China has a TFR of just 1.6. Japan’s TFR is 1.41. Several Caribbean nation states with predominately black populations, like Jamaica, Barbados and the Bahamas, have TFRs less than 2, as do some of the countries in Central America, including Nicaragua, Costa Rica and El Salvador.
Niger has the world’s highest TFR, of 6.49. In fact, the 40 countries with the highest TFRs are all in sub-Sarahan Africa, apart from four – Afghanistan, East Timor, Gaza Strip and Iraq.
The country with the lowest TFR is Singapore, followed closely by Macau, Taiwan and Hong Kong.
It’s easy to see this issue as one of poverty, as in general it’s the poorest countries, and those most devastated by warfare that have the highest TFRs, while the countries with the lowest TFRs are all wealthy and developed.
But you could look at it another way. The countries where people have frenetic working lives that make it difficult for either partner to spend time looking after their children; where people are more likely to delay having children in order to establish themselves in their careers, are evidently the ones with the highest TFRs.
A United Nations document from the year 2000 has provoked a frenzy of indignation from “white genocide” theorists. The New Report on Replacement Migration said that immigration would be needed to reverse population decline and to maintain working populations in eight low-fertility countries and two regions, mainly in Europe.
The report also looked at demographics in these countries and said:
The levels of migration needed to prevent population ageing are many times larger than the migration streams needed to prevent population decline.
It also recommended raising the retirement age in affected countries:
In the absence of immigration, the potential support ratios could be maintained at current levels by increasing the upper limit of the working-age population to roughly 75 years of age.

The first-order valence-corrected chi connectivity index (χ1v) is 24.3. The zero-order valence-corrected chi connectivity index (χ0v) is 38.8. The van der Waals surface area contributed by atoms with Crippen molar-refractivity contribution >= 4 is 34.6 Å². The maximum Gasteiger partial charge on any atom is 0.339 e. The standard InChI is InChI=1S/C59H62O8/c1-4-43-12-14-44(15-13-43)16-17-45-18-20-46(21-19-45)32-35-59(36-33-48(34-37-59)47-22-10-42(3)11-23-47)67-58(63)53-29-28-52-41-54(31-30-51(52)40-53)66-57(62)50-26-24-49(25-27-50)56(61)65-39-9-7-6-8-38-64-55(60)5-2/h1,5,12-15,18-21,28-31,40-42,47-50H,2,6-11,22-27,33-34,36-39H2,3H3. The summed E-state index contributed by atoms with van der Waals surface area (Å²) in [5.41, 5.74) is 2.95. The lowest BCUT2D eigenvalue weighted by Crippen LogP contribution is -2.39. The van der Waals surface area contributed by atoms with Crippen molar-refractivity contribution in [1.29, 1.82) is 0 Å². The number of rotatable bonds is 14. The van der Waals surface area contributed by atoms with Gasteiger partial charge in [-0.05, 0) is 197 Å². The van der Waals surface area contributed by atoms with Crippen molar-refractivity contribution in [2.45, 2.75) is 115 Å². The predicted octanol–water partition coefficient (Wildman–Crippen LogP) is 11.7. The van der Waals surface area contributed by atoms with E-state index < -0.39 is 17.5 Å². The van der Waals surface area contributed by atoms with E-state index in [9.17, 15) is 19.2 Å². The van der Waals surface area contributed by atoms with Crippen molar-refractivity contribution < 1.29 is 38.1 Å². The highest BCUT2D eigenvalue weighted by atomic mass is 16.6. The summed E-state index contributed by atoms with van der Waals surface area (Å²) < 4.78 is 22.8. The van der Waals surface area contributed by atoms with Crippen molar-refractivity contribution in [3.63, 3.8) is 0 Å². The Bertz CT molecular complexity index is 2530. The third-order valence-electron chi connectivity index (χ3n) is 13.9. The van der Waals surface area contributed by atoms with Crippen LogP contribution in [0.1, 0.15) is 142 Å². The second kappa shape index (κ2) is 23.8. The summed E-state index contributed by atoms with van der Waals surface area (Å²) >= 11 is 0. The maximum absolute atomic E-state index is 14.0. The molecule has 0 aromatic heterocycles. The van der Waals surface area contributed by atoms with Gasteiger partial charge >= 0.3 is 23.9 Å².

This looks like social engineering to me, and I think it fuels extremism. These recommendations appear to have become policy in many countries – one example is the annual review of demographic trends in my home country, Scotland, where inward migration is clearly seen as a solution to population decline (see p83, under the heading “Scotland’s changing reliance on migration for population growth”).
And the UK government has been introducing policies to raise the retirement age ever higher.
I have nothing against migration, and people wanting to move to different countries, but I don’t like social engineering.
Source Instead of social engineering, how about giving people more time to nurture their families?
I think a better plan would be to reduce working hours, giving people a better work/life balance, together with the income security to afford it. Many people are working for companies that produce more and more stuff to be used, thrown away and replaced. If we valued a slower-paced lifestyle, producing things that were built to last, people might have time to spend time with their children and to nurture the younger generation.
If working from home was encouraged, people could spend more time with their families, neighbours and communities, instead of spending time sitting in cars, buses and trains going to and from work.
I’m all for encouraging people to eat more healthy food – and for more sensible farming practices, which the EAT-Lancet commission also recommends. But instead of trying to change the lifestyles and even dietary habits of people in the countries of Sub-Saharan Africa, maybe we should take some learnings from them, and start placing more value on community, family life and our own precious time.